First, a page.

Replica of San Juan, a 16th-century whaling ship


After anchoring in Santander, the team of Shtandart went to San Sebastian, a welcoming town in the Basque Country known for its film festival (one of the oldest and most prestigious in Europe) and ... an extremely ambitious project to reconstruct the 16th-century whaling ship San Juan.

In the mid-1970s, Selma Huxley, a Canadian historian, took interest in the fate of the Basque whaling ship San Juan. Despite the fact that the Basques were the most skilled whalers of Europe in the 16th century, modern scientists have very little information about their life and technical achievements. Courageous sailors hunted whales in the waters of the Bay of Biscay, but at one point, they crossed the Atlantic Ocean and established contacts with the aboriginal inhabitants of the island of Newfoundland. They were skilled whalers of their time and, even a hundred years later, all European fishers learned this art from the Basques.

Selma Huxley's research has made the fate of the ship San Juan known. A well-equipped whaling ship set sail to North America in 1563 and, after a successful fishing season, sank under questionable circumstances off the coast of Newfoundland. The Canadian researcher examined all available archival documents and identified the exact location of the shipwreck. In 1978, the wreckage of the whaling ship was discovered and a group of enthusiasts from different countries began archeological excavations at a depth of 12 meters.
This expedition in the field of underwater archaeology is considered to be a professional example.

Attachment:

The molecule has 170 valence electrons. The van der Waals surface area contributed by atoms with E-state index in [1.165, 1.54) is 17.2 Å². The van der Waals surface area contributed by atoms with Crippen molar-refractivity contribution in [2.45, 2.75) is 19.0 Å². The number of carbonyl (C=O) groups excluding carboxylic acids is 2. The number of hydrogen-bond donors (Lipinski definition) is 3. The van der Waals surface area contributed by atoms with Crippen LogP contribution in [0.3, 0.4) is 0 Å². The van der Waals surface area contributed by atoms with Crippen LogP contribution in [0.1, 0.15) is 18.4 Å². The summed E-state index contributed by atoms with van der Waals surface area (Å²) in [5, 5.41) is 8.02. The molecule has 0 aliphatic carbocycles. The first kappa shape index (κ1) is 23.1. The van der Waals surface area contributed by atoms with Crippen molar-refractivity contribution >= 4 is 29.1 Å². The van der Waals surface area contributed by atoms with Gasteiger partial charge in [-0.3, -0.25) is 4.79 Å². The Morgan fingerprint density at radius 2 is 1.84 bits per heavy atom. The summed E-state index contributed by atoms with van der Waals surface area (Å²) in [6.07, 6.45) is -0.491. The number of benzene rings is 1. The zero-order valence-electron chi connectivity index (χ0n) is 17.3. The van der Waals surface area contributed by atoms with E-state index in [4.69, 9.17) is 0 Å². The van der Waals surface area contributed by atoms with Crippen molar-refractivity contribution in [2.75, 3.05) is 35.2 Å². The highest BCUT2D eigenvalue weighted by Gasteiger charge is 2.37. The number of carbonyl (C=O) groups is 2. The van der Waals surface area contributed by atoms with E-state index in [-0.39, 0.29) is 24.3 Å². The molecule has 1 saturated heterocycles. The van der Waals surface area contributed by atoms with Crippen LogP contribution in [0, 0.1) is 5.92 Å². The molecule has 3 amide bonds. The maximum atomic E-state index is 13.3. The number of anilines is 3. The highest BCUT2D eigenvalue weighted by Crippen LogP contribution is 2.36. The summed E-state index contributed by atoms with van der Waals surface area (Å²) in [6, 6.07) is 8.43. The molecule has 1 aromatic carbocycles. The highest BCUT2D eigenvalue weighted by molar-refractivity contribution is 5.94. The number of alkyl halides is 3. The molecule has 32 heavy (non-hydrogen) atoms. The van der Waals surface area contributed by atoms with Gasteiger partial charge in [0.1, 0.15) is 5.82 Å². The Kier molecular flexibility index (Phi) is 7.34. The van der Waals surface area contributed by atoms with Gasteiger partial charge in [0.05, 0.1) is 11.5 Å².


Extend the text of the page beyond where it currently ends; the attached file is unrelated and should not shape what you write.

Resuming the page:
The result of 30 years of research was the creation of the Albaola Itsas Kultur Faktoria Foundation. The ambitious goal of the foundation is to construct a replica of the legendary Basque whaling ship. The modern San Juan’s keel was made in 2014, and now it has three decks installed and the works on skinning shipboards began. The founders are planning to launch the ship in 2020.
The chief of the carpenter’s school at the shipyard, Miguel, met our crew. When he met the group, he kindly tried to shake everyone’s hands and got to know the name, and apologized in advance if he forgets or confuses unusual names of foreigners during the tour.
We visited the museum and workshops, and then got into the holy of holies - the shipyard, inaccessible to ordinary visitors (more than 60 thousand people a year) - where the work on the construction of San Juan is humming. The tour of the ship was conducted by Javier Agote, President of the Albaola Foundation.

“The reconstructed San Juan must retrace the path of its historic prototype. And, of course, return to the home harbor.” said Miguel with a smile. It's safe to believe that the ship will be accompanied by good luck - in such caring hands of enthusiasts.
After the tour, we talked to Javier about the plans of Shtandart, about opportunities to exchange experiences, and we exchanged parting souvenirs.

The current crew was impressed with this trip.
“Impossible not to mention the fact that these people want to preserve their unique history...” (Vladimir from the mainsail watch)
“Did you see Miguel's eyes glowing when he told us about San Juan? They are fanatics - in the best sense of the word! (Dmitry from the mainsail watch)
“The remarkable thing for me is that they want to recreate that sail, but with a happy end...”
(Alexey from the foresail watch)
Do these enthusiastic Basques remind you of anyone, friends?